This provides both a standalone class and a callback for registering and automatically deregistering PyTorch hooks, along with some pre-defined hooks. Hooks can be attached to any
nn.Module, for either the forward or the backward pass.
We'll start by looking at the pre-defined hook
ActivationStats, then we'll see how to create our own.
ActivationStats saves the layer activations in
self.stats for all
modules passed to it. By default it will save activations for all modules. For instance:
path = untar_data(URLs.MNIST_SAMPLE) data = ImageDataBunch.from_folder(path) #learn = cnn_learner(data, models.resnet18, callback_fns=ActivationStats) learn = Learner(data, simple_cnn((3,16,16,2)), callback_fns=ActivationStats) learn.fit(1)
stats is a
FloatTensor of shape
(2,num_modules,num_batches). The first axis is
torch.Size([2, 3, 193])
So this shows the standard deviation (
axis0==1) of 2th last layer (
axis1==-2) for each batch (
Registers and manually deregisters a PyTorch hook. Your
hook_func will be called automatically when forward/backward (depending on
is_forward) for your module
m is run, and the result of that function is placed in
Deregister the hook, if not called already.
Acts as a
hooks[i]) and an
for hook in hooks) of a group of hooks, one for each module in
ms, with the ability to remove all as a group. Use
stored to get all hook results.
is_forward behavior is the same as
Hook. See the source code for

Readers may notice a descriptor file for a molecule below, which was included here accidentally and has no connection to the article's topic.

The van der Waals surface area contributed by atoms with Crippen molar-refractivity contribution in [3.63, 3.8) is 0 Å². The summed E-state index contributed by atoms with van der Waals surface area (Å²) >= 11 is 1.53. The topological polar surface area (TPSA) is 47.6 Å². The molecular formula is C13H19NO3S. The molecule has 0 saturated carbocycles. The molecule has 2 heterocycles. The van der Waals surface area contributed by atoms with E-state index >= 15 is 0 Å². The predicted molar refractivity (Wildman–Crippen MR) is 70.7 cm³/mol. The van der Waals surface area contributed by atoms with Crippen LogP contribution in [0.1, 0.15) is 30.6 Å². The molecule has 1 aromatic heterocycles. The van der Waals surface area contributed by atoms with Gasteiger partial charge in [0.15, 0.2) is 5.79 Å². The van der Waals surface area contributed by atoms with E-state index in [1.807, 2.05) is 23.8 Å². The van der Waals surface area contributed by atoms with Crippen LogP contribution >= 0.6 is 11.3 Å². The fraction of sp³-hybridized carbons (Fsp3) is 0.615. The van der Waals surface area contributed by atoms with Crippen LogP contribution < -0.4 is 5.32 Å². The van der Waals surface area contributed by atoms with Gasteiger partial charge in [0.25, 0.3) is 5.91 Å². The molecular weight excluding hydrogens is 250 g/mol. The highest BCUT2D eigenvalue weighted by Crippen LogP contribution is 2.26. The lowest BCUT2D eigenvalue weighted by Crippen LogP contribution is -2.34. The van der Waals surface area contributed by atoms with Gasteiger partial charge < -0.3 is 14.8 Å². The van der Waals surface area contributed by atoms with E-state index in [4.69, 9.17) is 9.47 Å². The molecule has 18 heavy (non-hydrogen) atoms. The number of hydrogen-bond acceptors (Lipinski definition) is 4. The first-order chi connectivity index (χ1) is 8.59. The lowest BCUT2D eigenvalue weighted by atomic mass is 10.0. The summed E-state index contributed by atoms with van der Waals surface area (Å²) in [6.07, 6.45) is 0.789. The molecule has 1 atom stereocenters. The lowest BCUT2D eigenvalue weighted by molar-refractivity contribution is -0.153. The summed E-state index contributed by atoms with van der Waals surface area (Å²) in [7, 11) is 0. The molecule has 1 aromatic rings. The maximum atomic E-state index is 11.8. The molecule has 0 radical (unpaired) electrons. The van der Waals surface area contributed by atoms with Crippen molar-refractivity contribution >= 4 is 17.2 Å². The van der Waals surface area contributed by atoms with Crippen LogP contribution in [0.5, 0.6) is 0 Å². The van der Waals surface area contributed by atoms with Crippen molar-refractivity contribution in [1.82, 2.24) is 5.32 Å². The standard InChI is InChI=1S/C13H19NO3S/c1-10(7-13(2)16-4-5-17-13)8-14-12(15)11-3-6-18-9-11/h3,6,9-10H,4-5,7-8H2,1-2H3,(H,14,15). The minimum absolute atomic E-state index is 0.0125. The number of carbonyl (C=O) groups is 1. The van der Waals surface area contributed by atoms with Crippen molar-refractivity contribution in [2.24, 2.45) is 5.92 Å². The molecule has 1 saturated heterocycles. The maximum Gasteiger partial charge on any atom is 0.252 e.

HookCallback for a simple example.
Deregister all hooks created by this class, if not previously called.
Tests found for
pytest -sv tests/test_basic_train.py::test_export_load_learner[source]
pytest -sv tests/test_callbacks_hooks.py::test_model_summary_collab[source]
pytest -sv tests/test_callbacks_hooks.py::test_model_summary_tabular[source]
pytest -sv tests/test_callbacks_hooks.py::test_model_summary_text[source]
pytest -sv tests/test_callbacks_hooks.py::test_model_summary_vision[source]
To run tests please refer to this guide.
Print a summary of
m using a output text width of
This method only works on a
Learner object with
train_ds in it. If it was created as a result of
load_learner, there is no
data to run through the model and therefore it's not possible to create such summary.
summary looks like:
====================================================================== Layer (type) Output Shape Param # Trainable ====================================================================== Conv2d [64, 176, 176] 9,408 False ______________________________________________________________________ BatchNorm2d [64, 176, 176] 128 True ______________________________________________________________________ ReLU [64, 176, 176] 0 False ______________________________________________________________________ MaxPool2d [64, 88, 88] 0 False ______________________________________________________________________ Conv2d [64, 88, 88] 36,864 False ...
Layer (type) is the name of the corresponding
Output Shape is the shape of the output of the corresponding layer (minus the batch dimension, which is always the same and has no impact on the model params).
Param # is the number of weights (and optionally bias), and it will vary for each layer.
The number of params is calculated differently for each layer type. Here is how it's calculated for some of the most common layer types:
(n_in+bias) * n_out
2 * n_out
n_embed * emb_sz
Trainable indicates whether a layer is trainable or not.
- Layers with